In our last blog, we described that a compelling fintech vendor solution must provide a balance of flexibility and simplicity in a way that meets buyer preferences. Those preferences are driven by things like differing business objectives, skills, timing, and whether there is a legacy system to be replaced.
Lacking the right balance for a market segment, the buyers are frustrated with the complexity of the solution. And, most solutions offer poor balance for large segments of a buyer market (e.g., buyers seeking an “XXX-in-a-Box” solution). If the vendor cannot solve for “-in-a-Box”, that revenue will be lost (which, in many buyer markets, is significant).
Many buyers need more than a few partners from the ecosystem. The frustrations are repeated with and can be compounded by each partner vendor.
Buyers having multiple partners is stacked against buyer partnership functions that are understaffed. In a recent publication by Cornerstone Advisors, almost half of community FI’s with less than $10bn in assets have no FTE’s dedicated to vendor partnerships.
Vendors often promote having many partners in their ecosystem. However, the partners page is often a simple list. There is little guidance from the vendor about what partners might be the best fit for a buyer.
Further, there are few commercial details in place between the vendor and the members of the ecosystem. The financial services buyer must negotiate pricing, contracts, compliance, and service levels, to name a few, with each ecosystem vendor. Some partner terms may conflict with other partners’ terms.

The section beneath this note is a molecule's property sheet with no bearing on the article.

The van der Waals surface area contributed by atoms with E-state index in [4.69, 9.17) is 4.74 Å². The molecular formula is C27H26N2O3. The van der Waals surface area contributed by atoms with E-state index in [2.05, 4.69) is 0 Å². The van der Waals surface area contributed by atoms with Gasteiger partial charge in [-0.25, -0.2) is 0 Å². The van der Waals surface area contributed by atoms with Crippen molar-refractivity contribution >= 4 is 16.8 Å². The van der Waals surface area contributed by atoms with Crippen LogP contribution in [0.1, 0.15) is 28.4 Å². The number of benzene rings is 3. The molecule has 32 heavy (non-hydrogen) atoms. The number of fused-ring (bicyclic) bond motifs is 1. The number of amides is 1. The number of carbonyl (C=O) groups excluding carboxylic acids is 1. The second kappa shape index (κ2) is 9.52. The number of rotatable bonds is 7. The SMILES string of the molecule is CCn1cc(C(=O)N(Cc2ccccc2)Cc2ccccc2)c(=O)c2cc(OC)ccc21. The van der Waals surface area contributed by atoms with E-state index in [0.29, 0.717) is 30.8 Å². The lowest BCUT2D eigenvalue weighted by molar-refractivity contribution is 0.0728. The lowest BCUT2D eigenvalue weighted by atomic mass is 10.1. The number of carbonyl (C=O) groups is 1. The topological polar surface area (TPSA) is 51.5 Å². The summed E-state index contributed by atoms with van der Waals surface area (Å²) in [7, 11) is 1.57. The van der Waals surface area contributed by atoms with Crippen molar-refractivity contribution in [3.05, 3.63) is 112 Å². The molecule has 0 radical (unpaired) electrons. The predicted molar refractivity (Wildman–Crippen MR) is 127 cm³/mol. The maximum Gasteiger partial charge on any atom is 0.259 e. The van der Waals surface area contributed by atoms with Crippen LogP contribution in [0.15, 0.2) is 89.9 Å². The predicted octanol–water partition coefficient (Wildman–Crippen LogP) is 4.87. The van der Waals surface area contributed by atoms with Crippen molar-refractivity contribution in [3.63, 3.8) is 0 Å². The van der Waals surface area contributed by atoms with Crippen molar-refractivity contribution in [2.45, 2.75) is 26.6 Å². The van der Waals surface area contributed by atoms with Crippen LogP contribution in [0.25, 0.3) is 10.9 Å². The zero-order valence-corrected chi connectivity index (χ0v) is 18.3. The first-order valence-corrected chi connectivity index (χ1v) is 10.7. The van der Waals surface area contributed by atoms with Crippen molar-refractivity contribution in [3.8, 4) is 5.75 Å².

Integration / Orchestration / Maintenance
Many vendor ecosystem partners are not pre-integrated with the vendor. Integration across vendors is put on the financial services buyer. Further, the vendor usually has a limited understanding of and experience with each partner’s products.
Given those dynamics, it is also up to the financial services buyer to orchestrate among the vendor functions. They must determine function sequencing, dependencies, error conditions, data exchange, and more. And all these challenges must be maintained by the buyer after go-live.
Partner Management / Support / Operation
With a partner ecosystem like those being discussed, the buyer has multiple partner vendors to manage. To some degree, the main vendor has shifted the vendor management burden to the financial services buyer. And, as described above, the buyers’ partner management is poorly staffed.
Usually, the vendor and the ecosystem partners have not designed coordinated buyer support mechanisms. For instance, during a service interruption, coordination among the chosen set of providers is, effectively, put on the buyer.
In our next blog, the last in this 3-part series, we’ll explore the best practices to overcome the challenges above.